Using Probes for Agronomic Trial Comparisons

Soil moisture probes are traditionally used for irrigation decision making, but they also offer additional capabilities for crop growth and development monitoring. We will briefly explore examples of each situation below. 

Soil moisture probes have proven to be valuable technology that not only monitors real-time soil moisture through-out the growing season, but provides growers data driven insights to make reliable irrigation decisions. These advanced, but simple to use tools have allowed irrigated growers to improve their water and nutrient efficiency, conserve energy, and often increase yields.

The above graph is a standard example of the full profile’s soil moisture change over time. Each spike represents an irrigation or precipitation event, while the downward trends are the crop’s water use. When the black line nears the bottom red dotted line (refill point), this is the indicator on when to irrigate. The green circle represents a typical “stair-step” action of a mature crop’s daily water use. The crop will pull down water during the day, while tapering off at night as the plant relaxes creating the stair-step action. The CropX platform is able to gather all of the data combined with years of machine learning to deliver added “Insights” that summarizes all of the information and presents it in a simple format the grower can easily decipher. 

Aside from the full soil profile view (Sum graph), we can also dive deeper into viewing each individual sensor that makes up the 1 probe. Probes come in differing configurations ranging from 2 to 9 sensors for a three foot probe length. Each individual sensor will provide accurate indication of rooting activity at that specific sensor depth. In the example below we look at 2 different management practices and how the crop is performing below the soil surface.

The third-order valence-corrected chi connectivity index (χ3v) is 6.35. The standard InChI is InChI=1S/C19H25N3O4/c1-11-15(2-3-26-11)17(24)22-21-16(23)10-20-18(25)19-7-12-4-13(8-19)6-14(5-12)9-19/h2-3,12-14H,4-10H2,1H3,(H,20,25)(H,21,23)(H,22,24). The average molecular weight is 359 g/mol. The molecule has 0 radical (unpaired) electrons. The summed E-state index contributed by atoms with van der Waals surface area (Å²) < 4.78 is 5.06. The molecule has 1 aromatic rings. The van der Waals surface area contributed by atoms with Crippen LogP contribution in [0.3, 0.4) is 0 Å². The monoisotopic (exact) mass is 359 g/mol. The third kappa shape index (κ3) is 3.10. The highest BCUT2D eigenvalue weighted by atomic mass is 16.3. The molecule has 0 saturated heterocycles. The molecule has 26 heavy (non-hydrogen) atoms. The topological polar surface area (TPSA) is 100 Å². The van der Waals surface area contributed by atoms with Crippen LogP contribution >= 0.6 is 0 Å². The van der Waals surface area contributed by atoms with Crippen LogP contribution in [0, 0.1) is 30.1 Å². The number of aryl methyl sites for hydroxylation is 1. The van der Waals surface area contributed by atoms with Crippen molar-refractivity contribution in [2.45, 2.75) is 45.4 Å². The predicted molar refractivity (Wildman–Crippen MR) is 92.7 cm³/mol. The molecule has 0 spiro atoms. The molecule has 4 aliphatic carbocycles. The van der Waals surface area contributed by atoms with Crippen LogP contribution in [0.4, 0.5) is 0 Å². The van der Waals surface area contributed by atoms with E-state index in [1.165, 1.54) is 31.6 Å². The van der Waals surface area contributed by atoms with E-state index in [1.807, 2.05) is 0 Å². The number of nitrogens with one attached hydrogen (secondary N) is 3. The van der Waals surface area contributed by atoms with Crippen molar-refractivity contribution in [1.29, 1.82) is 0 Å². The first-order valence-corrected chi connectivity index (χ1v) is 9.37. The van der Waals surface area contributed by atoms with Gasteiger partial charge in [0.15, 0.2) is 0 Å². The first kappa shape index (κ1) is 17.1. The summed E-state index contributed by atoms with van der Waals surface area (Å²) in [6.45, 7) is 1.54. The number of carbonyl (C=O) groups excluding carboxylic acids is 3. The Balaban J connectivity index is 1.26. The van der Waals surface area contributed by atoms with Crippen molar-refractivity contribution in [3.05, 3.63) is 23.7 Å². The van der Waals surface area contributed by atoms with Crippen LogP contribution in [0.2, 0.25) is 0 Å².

Here we zoom into the 14”-30” sensor depths for a soybean crop. These 2 probes are located in the same field, same variety but under different management practices. Similar to how we tissue/soil test different management zones in the NL365 program, the probes allow us to make comparisons below the surface. In this example, the “Treated” involved progressive management intended to push higher yields, while the “Control” is the grower’s standard practice. 

By viewing this dataset, we can evaluate crop water use and rooting activity at each depth. In the treated plants we are able not only see steeper downward trends in soil moisture, but also much more aggressive rooting activity down to 30”. In comparison, the Control is only showing good rooting activity down to 18” but then slight downward trends in soil moisture at lower depths where the crop is slowly pulling moisture. The excelled rooting activity in the Treated plants also creates higher nutrient utilization throughout the deeper depths that the Control plants may not achieve.

This is a great example of how soil moisture probe technology can be further used to evaluate product or management trials at a “deeper” level. 

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